A 17-year-old boy from Utah has reportedly become the youngest person to climb the highest mountains on each of the seven continents, after reaching the peak of Antarctica's Mount Vinson on Tuesday.
Johnny Collinson began his quest on Jan. 19, 2009, on the summit of Argentina's Aconcagua, completing the feat on the same day just one year later.
According to his Website, Collinson's father is a member of the Ski Patrol at the Snowbird Ski Resort in Cottonwood Canyon, Utah, and taught Johnny how to ski at age two. Two years later the young Collinson climbed Washington State's Mount Rainier.
Mark Gunlogson of Mountain Madness, the adventure travel company that orgainzed the Mount Vinson expedition, says Collinson's year-long quest likely cost in the neighborhood of $150,000.
Fewer than 250 people have conquered the Seven Summits since mountaineer Richard Bass started the challenge in 1985, but like many things in the world of climbing, it is not without its share of controversy.
Bass' list of the Seven Summits included Australia's Mount Kosciuszko in lieu of Carstensz Pyramid, which he considered to be in Asia. A year later a rival climber Reinhold Messner argued that Australia and Indonesia are actually both part of a larger continent called Oceana, and that the Indonesian peak, at 16,024 feet more than twice as high as Kosciuszko, is the true highest summit in the region.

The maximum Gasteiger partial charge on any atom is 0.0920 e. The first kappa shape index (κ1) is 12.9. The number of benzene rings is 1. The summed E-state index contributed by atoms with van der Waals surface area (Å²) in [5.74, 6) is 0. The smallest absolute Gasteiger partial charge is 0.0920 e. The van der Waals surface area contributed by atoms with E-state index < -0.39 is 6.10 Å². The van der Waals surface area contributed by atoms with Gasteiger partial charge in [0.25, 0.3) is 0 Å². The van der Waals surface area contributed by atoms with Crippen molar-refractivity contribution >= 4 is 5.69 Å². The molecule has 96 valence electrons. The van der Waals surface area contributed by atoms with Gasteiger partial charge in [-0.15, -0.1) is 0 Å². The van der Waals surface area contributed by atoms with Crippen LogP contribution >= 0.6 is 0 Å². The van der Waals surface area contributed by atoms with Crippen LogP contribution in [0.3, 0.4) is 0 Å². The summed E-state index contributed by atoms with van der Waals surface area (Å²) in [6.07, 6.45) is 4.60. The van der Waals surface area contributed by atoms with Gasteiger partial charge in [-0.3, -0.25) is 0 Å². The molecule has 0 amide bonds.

By the measure of the Bass list it was a resident of Malibu, California named Johnny Strange who is the youngest to climb the Seven Summits, reaching the top of Everest in May of 2009 at age 17, at the same time that Collinson was on the mountain. Strange climbed Mount Vinson when he was 12 years old.
No word if either of the young men plan to go after those eighth peaks for good measure, but they'd better watch their backs. According to travel website Gadling.com, a 13-year old boy named Jordan Romero has climbed five of the summits and is planning to take on Everest and Vinson this year.